Review of Hoverance Album by Ralegh Long

The 1970s were undoubtedly the decade of the singer-songwriter; think Jackson Browne, Harry Nilsson, Joni Mitchell, James Taylor, Randy Newman - the list could go on indefinitely. So it is that, a few months into 2015, there is a sense that the spirit of the 70s singer-songwriter is ghosting its way into the fringes of popular music. From the piano-lead balladry of Tobias Jesso, Jr. to the perfectly orchestrated compositions which make up Natalie Prass' debut album, it appears as if up and coming artists are drawing heavily on the ethos of the 70s singer-songwriter. So, whilst being careful not to immediately lump his debut album alongside those of his contemporaries, Ralegh Long's 'Hoverance', released on Gare Du Nord, is made up of intimate and personal songs firmly channelled through a 1970s filter. What's more, a quick Google images search will reveal that he even looks a little like Nick Drake.

Ralegh Long Hoverance Album

With Tom Dougall of TOY on guitar, ex-Hefner member Jack Hayter on the steel pedal and Louis-Phillipe, who has worked with such acts as The Clientele and The High Llamas, on string arrangement duties, the record certainly isn't short of expert input. Lead single 'Islands' opens with a piano-lead chord progression before vocals are introduced alongside thumping drums and Hayter's quivering steel pedal. The opening lyrics, "I went walking in the stream, I dreamt of islands floating too" are delivered in Long's delicate yet mature tone. The rural imagery is a predominant presence throughout the album with tracks such as 'Gulls Hovering', 'All the Leaves are Gone' and 'The Light of The Sun' all offering comments on the natural world. But Long isn't just a soppy romantic penning an ode to the countryside, his lyrics have an air of mystery about them, transporting you into a surreal domain away from any urban point of reference. In 'No Use' he sings, "I wanted the sky to fall on me" before discussing futile relationships and lost loves.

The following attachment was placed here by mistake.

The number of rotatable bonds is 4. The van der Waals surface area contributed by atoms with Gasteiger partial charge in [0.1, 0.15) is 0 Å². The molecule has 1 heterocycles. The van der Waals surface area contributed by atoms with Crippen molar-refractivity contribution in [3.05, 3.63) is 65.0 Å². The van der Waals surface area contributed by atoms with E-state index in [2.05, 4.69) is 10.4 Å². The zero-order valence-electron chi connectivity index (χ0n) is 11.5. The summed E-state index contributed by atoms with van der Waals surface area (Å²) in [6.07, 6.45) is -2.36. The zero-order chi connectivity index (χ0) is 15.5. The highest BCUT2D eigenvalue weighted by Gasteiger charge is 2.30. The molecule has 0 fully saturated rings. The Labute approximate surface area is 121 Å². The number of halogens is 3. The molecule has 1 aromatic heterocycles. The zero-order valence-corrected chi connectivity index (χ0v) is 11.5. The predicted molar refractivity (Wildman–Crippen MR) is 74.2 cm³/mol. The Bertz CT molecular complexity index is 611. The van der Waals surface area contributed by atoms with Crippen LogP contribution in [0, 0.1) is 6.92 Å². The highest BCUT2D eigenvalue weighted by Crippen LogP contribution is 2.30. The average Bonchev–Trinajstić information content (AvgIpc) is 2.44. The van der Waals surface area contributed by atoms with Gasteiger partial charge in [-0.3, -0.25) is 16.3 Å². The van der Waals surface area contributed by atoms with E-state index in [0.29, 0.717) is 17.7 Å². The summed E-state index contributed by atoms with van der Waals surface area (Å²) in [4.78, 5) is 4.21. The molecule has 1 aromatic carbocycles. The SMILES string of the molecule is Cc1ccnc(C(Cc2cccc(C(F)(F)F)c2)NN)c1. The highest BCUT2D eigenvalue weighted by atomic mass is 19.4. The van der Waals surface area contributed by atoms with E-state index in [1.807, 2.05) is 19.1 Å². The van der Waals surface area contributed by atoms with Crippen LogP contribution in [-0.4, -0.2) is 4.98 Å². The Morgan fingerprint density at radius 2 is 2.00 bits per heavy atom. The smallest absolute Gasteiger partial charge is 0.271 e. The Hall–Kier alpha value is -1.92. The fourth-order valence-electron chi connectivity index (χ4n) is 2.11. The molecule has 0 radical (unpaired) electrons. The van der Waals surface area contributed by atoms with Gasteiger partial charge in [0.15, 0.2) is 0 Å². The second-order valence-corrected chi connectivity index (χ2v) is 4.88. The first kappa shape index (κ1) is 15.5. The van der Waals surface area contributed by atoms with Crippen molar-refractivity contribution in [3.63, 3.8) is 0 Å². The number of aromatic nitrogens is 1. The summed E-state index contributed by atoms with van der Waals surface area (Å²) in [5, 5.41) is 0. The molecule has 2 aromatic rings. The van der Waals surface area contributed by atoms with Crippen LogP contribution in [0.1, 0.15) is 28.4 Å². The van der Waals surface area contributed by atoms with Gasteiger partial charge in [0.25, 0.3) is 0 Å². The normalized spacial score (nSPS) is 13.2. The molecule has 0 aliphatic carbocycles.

The ethereal steel pedal set alongside the rich piano parts and tender harmonies perfectly complement the magical, often other-worldly, lyrical content whilst the faultless production and lush orchestration reinforce the influence of the early 70s and, more specifically, the seamless studio rock sound adopted at that time. Moreover, Long's melancholic leanings on 'Song For Matthew' and his delicate guitar picking on instrumental track 'The Lizard' immediately bring to mind the fragility and vulnerability central to many of Nick Drake's compositions.

So, although Ralegh Long is in good company when it comes to current singer-songwriters looking back to their 1970s predecessors for inspiration, 'Hoverance' is wholly unique in that it effortlessly combines images of rural landscapes, surreal metaphors and stories of loves lost and found. The result of which is a hypnotic, escapist listen, and a debut album which bodes well not only for Ralegh Long but also for the 70s singer-songwriter revival which is gradually gaining momentum.


James Hopkin

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